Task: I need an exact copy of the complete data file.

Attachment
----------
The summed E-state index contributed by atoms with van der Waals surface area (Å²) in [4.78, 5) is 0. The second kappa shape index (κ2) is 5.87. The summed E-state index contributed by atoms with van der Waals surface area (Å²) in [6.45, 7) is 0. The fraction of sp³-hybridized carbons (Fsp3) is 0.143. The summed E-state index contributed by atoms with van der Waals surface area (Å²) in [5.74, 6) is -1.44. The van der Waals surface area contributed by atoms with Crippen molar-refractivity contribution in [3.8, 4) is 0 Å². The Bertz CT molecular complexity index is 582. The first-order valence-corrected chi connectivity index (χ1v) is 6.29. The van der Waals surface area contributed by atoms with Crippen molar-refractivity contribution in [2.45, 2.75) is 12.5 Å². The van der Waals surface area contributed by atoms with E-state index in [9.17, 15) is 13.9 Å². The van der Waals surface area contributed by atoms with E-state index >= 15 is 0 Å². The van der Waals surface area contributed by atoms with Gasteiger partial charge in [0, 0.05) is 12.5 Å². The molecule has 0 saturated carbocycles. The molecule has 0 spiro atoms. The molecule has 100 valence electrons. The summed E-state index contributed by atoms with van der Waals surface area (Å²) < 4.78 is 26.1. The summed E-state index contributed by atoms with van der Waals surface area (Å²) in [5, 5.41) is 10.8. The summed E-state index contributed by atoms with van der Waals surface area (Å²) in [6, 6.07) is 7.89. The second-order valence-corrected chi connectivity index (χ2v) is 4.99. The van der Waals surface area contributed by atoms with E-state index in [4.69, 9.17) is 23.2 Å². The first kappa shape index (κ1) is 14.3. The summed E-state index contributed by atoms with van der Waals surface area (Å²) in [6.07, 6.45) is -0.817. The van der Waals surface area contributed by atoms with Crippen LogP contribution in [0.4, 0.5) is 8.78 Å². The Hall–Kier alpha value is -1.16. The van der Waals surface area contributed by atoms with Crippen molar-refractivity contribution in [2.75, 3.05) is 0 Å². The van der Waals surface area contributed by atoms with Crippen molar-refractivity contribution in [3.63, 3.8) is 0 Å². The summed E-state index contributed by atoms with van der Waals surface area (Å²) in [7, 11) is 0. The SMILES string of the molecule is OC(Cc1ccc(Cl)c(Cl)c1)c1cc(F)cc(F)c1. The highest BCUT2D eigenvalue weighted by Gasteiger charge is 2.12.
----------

The summed E-state index contributed by atoms with van der Waals surface area (Å²) in [4.78, 5) is 0. The second kappa shape index (κ2) is 5.87. The summed E-state index contributed by atoms with van der Waals surface area (Å²) in [6.45, 7) is 0. The fraction of sp³-hybridized carbons (Fsp3) is 0.143. The summed E-state index contributed by atoms with van der Waals surface area (Å²) in [5.74, 6) is -1.44. The van der Waals surface area contributed by atoms with Crippen molar-refractivity contribution in [3.8, 4) is 0 Å². The Bertz CT molecular complexity index is 582. The first-order valence-corrected chi connectivity index (χ1v) is 6.29. The van der Waals surface area contributed by atoms with Crippen molar-refractivity contribution in [2.45, 2.75) is 12.5 Å². The van der Waals surface area contributed by atoms with E-state index in [9.17, 15) is 13.9 Å². The van der Waals surface area contributed by atoms with E-state index >= 15 is 0 Å². The van der Waals surface area contributed by atoms with Gasteiger partial charge in [0, 0.05) is 12.5 Å². The molecule has 0 saturated carbocycles. The molecule has 0 spiro atoms. The molecule has 100 valence electrons. The summed E-state index contributed by atoms with van der Waals surface area (Å²) < 4.78 is 26.1. The summed E-state index contributed by atoms with van der Waals surface area (Å²) in [5, 5.41) is 10.8. The summed E-state index contributed by atoms with van der Waals surface area (Å²) in [6, 6.07) is 7.89. The second-order valence-corrected chi connectivity index (χ2v) is 4.99. The van der Waals surface area contributed by atoms with E-state index in [4.69, 9.17) is 23.2 Å². The first kappa shape index (κ1) is 14.3. The summed E-state index contributed by atoms with van der Waals surface area (Å²) in [6.07, 6.45) is -0.817. The van der Waals surface area contributed by atoms with Crippen LogP contribution in [0.4, 0.5) is 8.78 Å². The Hall–Kier alpha value is -1.16. The van der Waals surface area contributed by atoms with Crippen molar-refractivity contribution in [2.75, 3.05) is 0 Å². The van der Waals surface area contributed by atoms with Crippen molar-refractivity contribution in [3.63, 3.8) is 0 Å². The summed E-state index contributed by atoms with van der Waals surface area (Å²) in [7, 11) is 0. The SMILES string of the molecule is OC(Cc1ccc(Cl)c(Cl)c1)c1cc(F)cc(F)c1. The highest BCUT2D eigenvalue weighted by Gasteiger charge is 2.12.